Romney’s hypocrisy has been exposed once again, this time by Mother Jones.
When Mitt Romney was governor of Massachusetts he kept his distance from gambling. He turned down donations from the gaming industry for his privately underwritten inaugural gala. And though he initially supported allowing the establishment of slot parlors in order to close a $3 billion state deficit, he later announced he would not consider an expansion of gambling and decried the "social costs associated with gaming." On the presidential campaign trail this year, Romney similarly declared that he opposed online poker because "of the social costs and people's addictive gambling habits." Heexplained, "I don't want to increase access to gaming. I feel that we have plenty of access to gaming right now through the various casinos and establishments that exist."However this is just sheer hypocrisy because:
such reservations did not hinder him when he was a mega-financier. While Romney ran Bain Capital, the private equity firm he founded, he owned a Bain-affiliated investment fund that bet heavy on betting.This is where the fun begins:
In March 1999, shortly after Romney departed Bain to run the 2002 Winter Olympics, Brookside Capital Investors Inc., a Bain-related entity wholly owned by Romney, filed a document with the Securities and Exchange Commission detailing the investments held the past quarter in its $559 million portfolio. On this roster were 1.2 million shares of GTECH Holdings Corp., then valued at $29 million. The company billed itself in its 1999 annual report as "a leading global supplier of systems and services to the lottery and gaming/entertaining industries." This description put it mildly; Gtech was the world's largest supplier of computer equipment for lotteries. It operated about 30 of 37 state lotteries in the United States, along with lotteries in England, Israel, Turkey, Australia, and other countries. It also was teaming up with big gaming firms to buy or revamp casinos and race tracks, adding and upgrading gambling equipment at these venues.Furthermore,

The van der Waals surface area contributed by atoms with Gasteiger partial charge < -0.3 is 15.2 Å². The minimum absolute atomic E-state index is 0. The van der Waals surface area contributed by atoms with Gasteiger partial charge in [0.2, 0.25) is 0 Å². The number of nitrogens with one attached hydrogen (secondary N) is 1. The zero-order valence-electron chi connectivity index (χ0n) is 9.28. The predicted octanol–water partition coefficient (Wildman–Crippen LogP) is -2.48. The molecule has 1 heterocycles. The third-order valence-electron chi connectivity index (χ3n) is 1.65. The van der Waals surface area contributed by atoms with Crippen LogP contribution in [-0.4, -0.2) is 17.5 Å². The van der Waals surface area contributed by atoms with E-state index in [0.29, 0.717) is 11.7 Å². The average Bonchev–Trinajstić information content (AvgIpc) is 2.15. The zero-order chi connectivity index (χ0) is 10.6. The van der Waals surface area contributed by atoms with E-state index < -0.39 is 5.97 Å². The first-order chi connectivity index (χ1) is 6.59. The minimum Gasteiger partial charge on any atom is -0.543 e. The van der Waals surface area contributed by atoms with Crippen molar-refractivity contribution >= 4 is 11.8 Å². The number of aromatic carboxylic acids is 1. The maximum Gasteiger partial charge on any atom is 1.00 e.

In 1998, Gtech had pulled in nearly $1 billion in revenue from its various gaming ventures. At the time Romney was investing in the firm, it was seeking to become a pioneer in Internet gambling.Gtech was highly scandal plagued starting with the head of the company Guy Snowden. Here are a few examples:
In 1998, Guy Snowden resigned as head of the company a day after losing a bitter libel battle against billionaire Richard Branson, who had accused Snowden of trying to bribe him into withdrawing from a competition to run England's national lottery. Reporting on Snowden's departure, Fortune noted that "Snowden's often sleazy, win-at-all-costs tactics…have helped make Gtech the dominant force in the computerized lottery business." Snowden's exit followed a run of Gtech scandals. In 1996, a top executive of the Providence, Rhode Island-based firm was convicted in New Jersey of fraud, bribery, money laundering, and conspiracy. (The exec had hired lobbyists to push for expanding the New Jersey lottery and had received kickbacks.) In Texas, where Gtech paid a well-connected lobbyist $3.2 million, there were also allegations of kickbacks and shady wheeling-and-dealing.Today Romney still denounces and bemoans the social-evils of gambling.
"Gaming has a social effect on a lot of people," he told Las Vegas journalist Jon Ralston earlier this year.The Mormon Church also denounces and bemoans gambling. They should start denouncing one of the biggest gamblers in their midst, Romney (through his relationship with Sheldon Adelson).